Zambia 2012

Yearbook 2012

Zambia. The nation exploded in wild joy when the Zambia football national team took home the African championship for the first time in February. The copper balls, as the team is called, won after dramatic penalty kicks in the final against big favorite Ivory Coast. The victory gained a deep emotional significance when the match was played in Libreville in Gabon, where a former Zambian national team in 1993 had been wiped out in a plane crash.

In March, a registration authority announced that the former government party and then largest opposition party Movement for Multiparty Democracy (MMD) had been dissolved. The reason was that no organizational fee would have been paid in 20 years. The decision was seen as an attempt to reach the opposition. It was appealed and later rescinded by the Supreme Court.

The Lozi people’s kingdom of Barotseland declared in March that they demanded independence from Zambia as the government had long signed an agreement on autonomy. The declaration was referred to by the Zambian government as treason, and the leader of the Barotsland National Council chose to go underground.

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In June, Svenska Sida decided to resume its assistance to Zambia’s Ministry of Health after Sweden received SEK 6.7 million as senior officials in the Ministry embezzled by aid funds. The new aid was intended to reduce child and maternal mortality in Zambia.

Enraged workers attacked and killed a Chinese chief in August at a coal mine in southern Zambia. It was a protest against low wages that degenerated. China has invested large sums in the mining industry, which accounts for the bulk of Zambia’s exports. According to Human Rights Watch, safety and the working environment are worse at the Chinese mines than at other foreign-owned mines in the country.

At the beginning of the year, Zambia’s Minister of Information made a prominent bungee jump from the Victoria Falls Bridge in the Zambezi River. He wanted to prove to tourists that the jump was safe. The reason was that a young Australian has fallen straight into the crocodile-rich water since her line went off. The woman described her survival as a miracle after she was forced to swim with bound feet to the Zimbabwe side of the river and dive to pull off the rope that got stuck under the water.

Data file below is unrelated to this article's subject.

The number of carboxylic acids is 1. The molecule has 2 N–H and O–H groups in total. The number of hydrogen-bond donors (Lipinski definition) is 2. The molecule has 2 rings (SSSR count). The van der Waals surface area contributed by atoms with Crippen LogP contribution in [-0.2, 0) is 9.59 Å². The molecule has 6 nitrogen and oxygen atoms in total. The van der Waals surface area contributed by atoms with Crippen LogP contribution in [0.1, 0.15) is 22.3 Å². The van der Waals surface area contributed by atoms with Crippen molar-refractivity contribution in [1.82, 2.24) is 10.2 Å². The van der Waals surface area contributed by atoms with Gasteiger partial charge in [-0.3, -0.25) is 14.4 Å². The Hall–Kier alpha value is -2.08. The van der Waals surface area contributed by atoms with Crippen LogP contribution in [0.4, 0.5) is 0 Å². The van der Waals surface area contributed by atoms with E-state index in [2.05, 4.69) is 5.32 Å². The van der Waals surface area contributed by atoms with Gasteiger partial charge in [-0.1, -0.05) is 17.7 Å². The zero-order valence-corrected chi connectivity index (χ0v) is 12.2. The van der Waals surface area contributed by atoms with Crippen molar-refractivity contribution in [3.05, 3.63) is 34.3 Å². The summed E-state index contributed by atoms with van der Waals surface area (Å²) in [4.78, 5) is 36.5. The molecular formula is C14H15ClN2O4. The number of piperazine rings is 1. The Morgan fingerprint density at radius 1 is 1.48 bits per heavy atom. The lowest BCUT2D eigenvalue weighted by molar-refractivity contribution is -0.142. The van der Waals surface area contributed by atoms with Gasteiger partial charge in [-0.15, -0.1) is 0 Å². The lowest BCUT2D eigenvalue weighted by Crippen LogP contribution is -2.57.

Zambia

UNIP boycotted elections in 1996; Chiluba was re-elected but after low turnout. At the 2001 elections, MMD’s candidate Levy Mwanawasa was elected by a hardly majority to the president. Fears that Mwanawasa would go in his representative’s leash proved unfounded; In a campaign against the corruption within the state administration, Chiluba was prosecuted but eventually acquitted Chiluba of bribery and corruption. A commission was set up to review the constitution, a work that did not result in any changes, despite proposals for such.

Mwanawasa also won in the 2006 elections, but died two years later, and was succeeded by its Vice President Rupiah Banda, who defeated Michael Sata by a marginal margin. The latter got revenge in 2011 when he won the presidential election by a good margin. In 2014, it became increasingly clear that Sata suffered from serious health problems and he died in October of that year. He was temporarily replaced at the post by Vice President Guy Scott, who thus became the first white African head of state since the fall of the apartheid regime in South Africa in 1994.

After a fierce power struggle within the ruling party Patriotic Front (PF), which was finally decided in the Supreme Court, Edgar Lungu, Justice and Defense Minister, was named party candidate in the presidential election held in January 2015. Scott was barred from running for office because of his parents were born abroad. Lungu won by a slight margin in an election in which only 32 percent of the eligible voters participated. He was re-elected in 2016 with 50.35 percent of the vote against 47.6 percent for Hakainde Hichilema, who finished second in 2015 as well.

Corruption in the country has remained an important issue, and in 2009 Swedish aid was frozen after reports that several million Swedish kronor had been embezzled. However, the most controversial issue is the Chinese influence in the country. China has long pumped money into Zambia’s economy in the form of aid and large investments in the mining industry in particular. Violent protests against working conditions in Chinese companies are not uncommon. The perception that the country’s assets are being sold out, while two thirds of the population still lives in extreme poverty, has been fanned by, among others, former President Michael Sata. However, after the 2011 election victory, he said that Chinese companies are still welcome as long as they follow Zambian laws.

Population 2012

According to countryaah, the population of Zambia in 2012 was 15,879,250, ranking number 69 in the world. The population growth rate was 3.140% yearly, and the population density was 21.3607 people per km2.

Zambia Population 1960 - 2021